There must have been ancient highways or greenways that allowed people to move across the Wirral and some of these paths would have been suitable for pack animals or wagons and carts.
People must have been using paths that had been used for hundreds and possibly thousands of years beforehand.
It is reasonable to assume that local farmers supplied fresh food and grain to the fortress so it must surely suggest that these items were transported in bulk to Deva.
So where are these highways?
The ancient Via Flaminia passing through an Italian Village.
The Romans were superb engineers and road builders. The great military roads designed rapidly to move the Legions across the Empire overcame any obstacle that obstructed them. Marshes, mountains and rivers were successfully negotiated, tunnels were a regular feature, so very little got in the way of the Roman road builders. The roads were the arteries of Empire.
The great metalled military roads, such as the Via Appia, the Via Egnatia, Via Flaminia and the Via Domitia, which crossed the French Alps and Pyrenees remain very much intact today. Paved and well maintained, they served the military for centuries. In Britain, roads known as Watling Street, Dere street and the Fosse were built initially for the Legions.
The remains of the Via Ignatia – Rome’s Road to the East.
Only one small portion of a possible Roman road has been found on the Wirral to date. Street Hey or Blake Street in Willaston was deemed by Ivan Margary, (who identified many of Britain’s Roman roads and allocated them a reference number) to be part of a Roman road. He gave it the number 670 which meant that it was a minor rural road. The great military roads of Britain numbered 1 to 9 and the roads allocated two digits were those that were connected to the military highways. Those roads with three digits can be deemed to be minor roads and were unlikely to be metalled. They were basically farm tracks that allowed goods to be transported onto the main arterial and military roads and onto their final destinations.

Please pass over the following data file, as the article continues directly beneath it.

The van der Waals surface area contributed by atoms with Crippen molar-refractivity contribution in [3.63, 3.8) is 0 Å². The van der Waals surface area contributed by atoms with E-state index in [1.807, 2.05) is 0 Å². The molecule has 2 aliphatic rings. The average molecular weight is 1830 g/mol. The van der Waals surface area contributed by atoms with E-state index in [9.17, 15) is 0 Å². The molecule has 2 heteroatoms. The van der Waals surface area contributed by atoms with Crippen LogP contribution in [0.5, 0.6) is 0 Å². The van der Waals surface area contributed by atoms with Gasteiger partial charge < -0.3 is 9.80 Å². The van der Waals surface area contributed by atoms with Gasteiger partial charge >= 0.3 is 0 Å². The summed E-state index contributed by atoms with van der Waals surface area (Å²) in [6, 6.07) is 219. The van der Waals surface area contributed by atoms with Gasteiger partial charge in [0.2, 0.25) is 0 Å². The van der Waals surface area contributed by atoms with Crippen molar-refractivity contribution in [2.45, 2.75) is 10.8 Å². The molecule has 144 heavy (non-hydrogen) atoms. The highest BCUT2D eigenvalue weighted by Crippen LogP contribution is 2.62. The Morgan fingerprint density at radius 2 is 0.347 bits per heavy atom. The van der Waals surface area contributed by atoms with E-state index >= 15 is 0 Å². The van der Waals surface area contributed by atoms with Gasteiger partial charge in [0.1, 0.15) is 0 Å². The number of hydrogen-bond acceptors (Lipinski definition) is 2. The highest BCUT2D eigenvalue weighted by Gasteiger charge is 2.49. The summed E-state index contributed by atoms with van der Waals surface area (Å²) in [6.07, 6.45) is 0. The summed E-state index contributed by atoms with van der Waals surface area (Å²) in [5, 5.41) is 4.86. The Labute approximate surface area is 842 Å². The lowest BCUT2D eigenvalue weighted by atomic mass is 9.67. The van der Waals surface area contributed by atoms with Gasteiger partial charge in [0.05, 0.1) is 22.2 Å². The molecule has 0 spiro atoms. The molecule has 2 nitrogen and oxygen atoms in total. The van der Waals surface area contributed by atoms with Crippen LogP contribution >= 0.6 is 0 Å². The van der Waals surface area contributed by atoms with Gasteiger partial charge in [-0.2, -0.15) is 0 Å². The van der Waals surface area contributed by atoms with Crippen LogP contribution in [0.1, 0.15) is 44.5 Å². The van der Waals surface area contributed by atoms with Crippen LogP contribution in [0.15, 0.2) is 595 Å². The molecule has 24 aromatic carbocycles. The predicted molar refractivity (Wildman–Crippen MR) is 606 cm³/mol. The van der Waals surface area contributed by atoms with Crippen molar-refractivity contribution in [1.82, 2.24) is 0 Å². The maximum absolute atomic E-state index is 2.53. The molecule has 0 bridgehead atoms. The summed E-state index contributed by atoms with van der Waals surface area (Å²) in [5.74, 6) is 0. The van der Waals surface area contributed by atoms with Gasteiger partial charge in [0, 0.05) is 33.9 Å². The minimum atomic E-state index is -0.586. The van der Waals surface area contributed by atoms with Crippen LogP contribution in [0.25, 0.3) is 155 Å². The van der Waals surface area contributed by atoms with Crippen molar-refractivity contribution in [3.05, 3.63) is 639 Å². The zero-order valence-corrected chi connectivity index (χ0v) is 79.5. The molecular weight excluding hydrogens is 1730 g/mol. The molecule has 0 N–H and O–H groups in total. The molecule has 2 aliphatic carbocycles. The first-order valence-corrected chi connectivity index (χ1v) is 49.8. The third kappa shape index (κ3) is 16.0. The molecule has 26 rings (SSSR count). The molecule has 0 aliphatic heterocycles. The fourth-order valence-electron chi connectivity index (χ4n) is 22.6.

Blackstone Edge. A Roman road across the moors near Manchester.
There are undoubtably routes that crossed the Wirral during the Roman period and many Romans stationed at Chester would have been familiar with the area. There is a possibility that Meols may have been utilised by the Roman military but the evidence is not conclusive so much work needs to be done in the future.
Individuals such as Rowan Patel and Dave Capener, amongst others are looking for evidence but it is a long and slow process which is demanding and difficult.
Wirral Archaeology CIC will continue to search for evidence but make no claim that any Roman road in the Wirral, has of yet, been discovered.
The Roman Roads Research Association have their own website which details their research of Britain’s Roman roads. They state that they have found no evidence of any Roman roads heading to either Meols or Birkenhead and also, there is no evidence of such roads leading back to Chester or into the Wirral from the possible section of a Roman road at Willaston.
This group publish and promote their findings and give lectures on researching Roman roads. Their website is worth visiting and is comprehensive, highly informative and very professional. They publish a journal called ‘Itinera’ which details their findings and ongoing work.
The remains of an ancient Roman road across the Italian Alps.